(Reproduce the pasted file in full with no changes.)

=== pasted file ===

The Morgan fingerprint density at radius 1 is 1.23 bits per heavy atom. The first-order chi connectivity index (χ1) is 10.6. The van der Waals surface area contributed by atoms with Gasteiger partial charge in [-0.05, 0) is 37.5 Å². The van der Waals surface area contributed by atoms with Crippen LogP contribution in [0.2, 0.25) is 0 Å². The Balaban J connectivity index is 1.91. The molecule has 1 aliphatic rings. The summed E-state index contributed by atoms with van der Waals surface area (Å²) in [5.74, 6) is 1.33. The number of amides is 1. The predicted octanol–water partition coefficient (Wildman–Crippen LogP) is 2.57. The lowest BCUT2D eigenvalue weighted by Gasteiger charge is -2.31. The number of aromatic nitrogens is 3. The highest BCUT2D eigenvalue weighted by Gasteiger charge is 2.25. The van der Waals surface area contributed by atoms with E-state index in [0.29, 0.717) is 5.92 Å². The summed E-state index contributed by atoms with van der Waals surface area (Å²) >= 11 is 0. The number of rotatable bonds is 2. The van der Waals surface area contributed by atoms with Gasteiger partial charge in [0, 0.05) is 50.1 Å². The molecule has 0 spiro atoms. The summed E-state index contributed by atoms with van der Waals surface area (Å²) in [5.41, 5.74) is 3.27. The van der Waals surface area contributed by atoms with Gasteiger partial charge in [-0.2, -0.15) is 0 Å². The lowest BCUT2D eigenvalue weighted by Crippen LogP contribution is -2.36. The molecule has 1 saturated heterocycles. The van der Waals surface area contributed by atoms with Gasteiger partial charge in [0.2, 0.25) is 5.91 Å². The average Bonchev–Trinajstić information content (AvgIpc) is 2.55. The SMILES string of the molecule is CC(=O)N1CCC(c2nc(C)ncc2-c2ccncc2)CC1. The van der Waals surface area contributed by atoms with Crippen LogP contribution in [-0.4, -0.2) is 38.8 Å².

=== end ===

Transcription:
The Morgan fingerprint density at radius 1 is 1.23 bits per heavy atom. The first-order chi connectivity index (χ1) is 10.6. The van der Waals surface area contributed by atoms with Gasteiger partial charge in [-0.05, 0) is 37.5 Å². The van der Waals surface area contributed by atoms with Crippen LogP contribution in [0.2, 0.25) is 0 Å². The Balaban J connectivity index is 1.91. The molecule has 1 aliphatic rings. The summed E-state index contributed by atoms with van der Waals surface area (Å²) in [5.74, 6) is 1.33. The number of amides is 1. The predicted octanol–water partition coefficient (Wildman–Crippen LogP) is 2.57. The lowest BCUT2D eigenvalue weighted by Gasteiger charge is -2.31. The number of aromatic nitrogens is 3. The highest BCUT2D eigenvalue weighted by Gasteiger charge is 2.25. The van der Waals surface area contributed by atoms with E-state index in [0.29, 0.717) is 5.92 Å². The summed E-state index contributed by atoms with van der Waals surface area (Å²) >= 11 is 0. The number of rotatable bonds is 2. The van der Waals surface area contributed by atoms with Gasteiger partial charge in [0, 0.05) is 50.1 Å². The molecule has 0 spiro atoms. The summed E-state index contributed by atoms with van der Waals surface area (Å²) in [5.41, 5.74) is 3.27. The van der Waals surface area contributed by atoms with Gasteiger partial charge in [-0.2, -0.15) is 0 Å². The lowest BCUT2D eigenvalue weighted by Crippen LogP contribution is -2.36. The molecule has 1 saturated heterocycles. The van der Waals surface area contributed by atoms with Gasteiger partial charge in [0.2, 0.25) is 5.91 Å². The average Bonchev–Trinajstić information content (AvgIpc) is 2.55. The SMILES string of the molecule is CC(=O)N1CCC(c2nc(C)ncc2-c2ccncc2)CC1. The van der Waals surface area contributed by atoms with Crippen LogP contribution in [-0.4, -0.2) is 38.8 Å².